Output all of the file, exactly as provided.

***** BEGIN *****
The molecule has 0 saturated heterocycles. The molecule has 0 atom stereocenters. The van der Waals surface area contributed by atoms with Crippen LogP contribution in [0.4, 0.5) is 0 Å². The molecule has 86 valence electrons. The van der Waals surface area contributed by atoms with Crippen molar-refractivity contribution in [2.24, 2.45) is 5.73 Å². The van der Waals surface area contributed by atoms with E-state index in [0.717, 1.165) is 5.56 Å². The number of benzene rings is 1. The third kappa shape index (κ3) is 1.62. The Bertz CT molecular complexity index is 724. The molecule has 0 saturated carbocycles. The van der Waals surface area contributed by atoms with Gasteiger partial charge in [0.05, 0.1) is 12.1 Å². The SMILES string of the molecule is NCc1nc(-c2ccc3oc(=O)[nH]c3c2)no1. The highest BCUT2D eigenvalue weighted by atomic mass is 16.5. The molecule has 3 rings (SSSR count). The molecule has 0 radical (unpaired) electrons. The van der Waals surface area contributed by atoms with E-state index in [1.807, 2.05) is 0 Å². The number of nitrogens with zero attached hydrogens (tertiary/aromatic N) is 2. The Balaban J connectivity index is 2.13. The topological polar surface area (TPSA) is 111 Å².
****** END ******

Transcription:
The molecule has 0 saturated heterocycles. The molecule has 0 atom stereocenters. The van der Waals surface area contributed by atoms with Crippen LogP contribution in [0.4, 0.5) is 0 Å². The molecule has 86 valence electrons. The van der Waals surface area contributed by atoms with Crippen molar-refractivity contribution in [2.24, 2.45) is 5.73 Å². The van der Waals surface area contributed by atoms with E-state index in [0.717, 1.165) is 5.56 Å². The number of benzene rings is 1. The third kappa shape index (κ3) is 1.62. The Bertz CT molecular complexity index is 724. The molecule has 0 saturated carbocycles. The van der Waals surface area contributed by atoms with Gasteiger partial charge in [0.05, 0.1) is 12.1 Å². The SMILES string of the molecule is NCc1nc(-c2ccc3oc(=O)[nH]c3c2)no1. The highest BCUT2D eigenvalue weighted by atomic mass is 16.5. The molecule has 3 rings (SSSR count). The molecule has 0 radical (unpaired) electrons. The van der Waals surface area contributed by atoms with E-state index in [1.807, 2.05) is 0 Å². The number of nitrogens with zero attached hydrogens (tertiary/aromatic N) is 2. The Balaban J connectivity index is 2.13. The topological polar surface area (TPSA) is 111 Å².